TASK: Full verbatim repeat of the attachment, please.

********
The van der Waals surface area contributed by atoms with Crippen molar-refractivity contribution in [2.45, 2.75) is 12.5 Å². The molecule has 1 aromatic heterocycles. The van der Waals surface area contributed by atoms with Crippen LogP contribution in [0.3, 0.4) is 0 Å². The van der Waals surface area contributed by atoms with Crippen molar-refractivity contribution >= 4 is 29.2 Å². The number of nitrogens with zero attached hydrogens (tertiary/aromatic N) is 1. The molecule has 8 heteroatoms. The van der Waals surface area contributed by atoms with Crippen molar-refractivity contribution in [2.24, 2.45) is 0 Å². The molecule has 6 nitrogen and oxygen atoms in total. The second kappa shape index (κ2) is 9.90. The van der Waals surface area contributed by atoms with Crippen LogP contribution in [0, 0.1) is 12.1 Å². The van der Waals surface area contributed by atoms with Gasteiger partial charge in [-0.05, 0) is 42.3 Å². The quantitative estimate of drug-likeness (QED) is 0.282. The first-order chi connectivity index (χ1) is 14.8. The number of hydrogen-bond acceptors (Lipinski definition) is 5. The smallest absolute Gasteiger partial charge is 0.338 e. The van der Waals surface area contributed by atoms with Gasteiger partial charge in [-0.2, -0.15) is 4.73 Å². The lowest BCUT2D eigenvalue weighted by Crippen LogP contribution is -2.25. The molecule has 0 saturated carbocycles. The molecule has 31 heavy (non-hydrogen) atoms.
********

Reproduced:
The van der Waals surface area contributed by atoms with Crippen molar-refractivity contribution in [2.45, 2.75) is 12.5 Å². The molecule has 1 aromatic heterocycles. The van der Waals surface area contributed by atoms with Crippen LogP contribution in [0.3, 0.4) is 0 Å². The van der Waals surface area contributed by atoms with Crippen molar-refractivity contribution >= 4 is 29.2 Å². The number of nitrogens with zero attached hydrogens (tertiary/aromatic N) is 1. The molecule has 8 heteroatoms. The van der Waals surface area contributed by atoms with Crippen molar-refractivity contribution in [2.24, 2.45) is 0 Å². The molecule has 6 nitrogen and oxygen atoms in total. The second kappa shape index (κ2) is 9.90. The van der Waals surface area contributed by atoms with Crippen LogP contribution in [0, 0.1) is 12.1 Å². The van der Waals surface area contributed by atoms with Gasteiger partial charge in [-0.05, 0) is 42.3 Å². The quantitative estimate of drug-likeness (QED) is 0.282. The first-order chi connectivity index (χ1) is 14.8. The number of hydrogen-bond acceptors (Lipinski definition) is 5. The smallest absolute Gasteiger partial charge is 0.338 e. The van der Waals surface area contributed by atoms with Gasteiger partial charge in [-0.2, -0.15) is 4.73 Å². The lowest BCUT2D eigenvalue weighted by Crippen LogP contribution is -2.25. The molecule has 0 saturated carbocycles. The molecule has 31 heavy (non-hydrogen) atoms.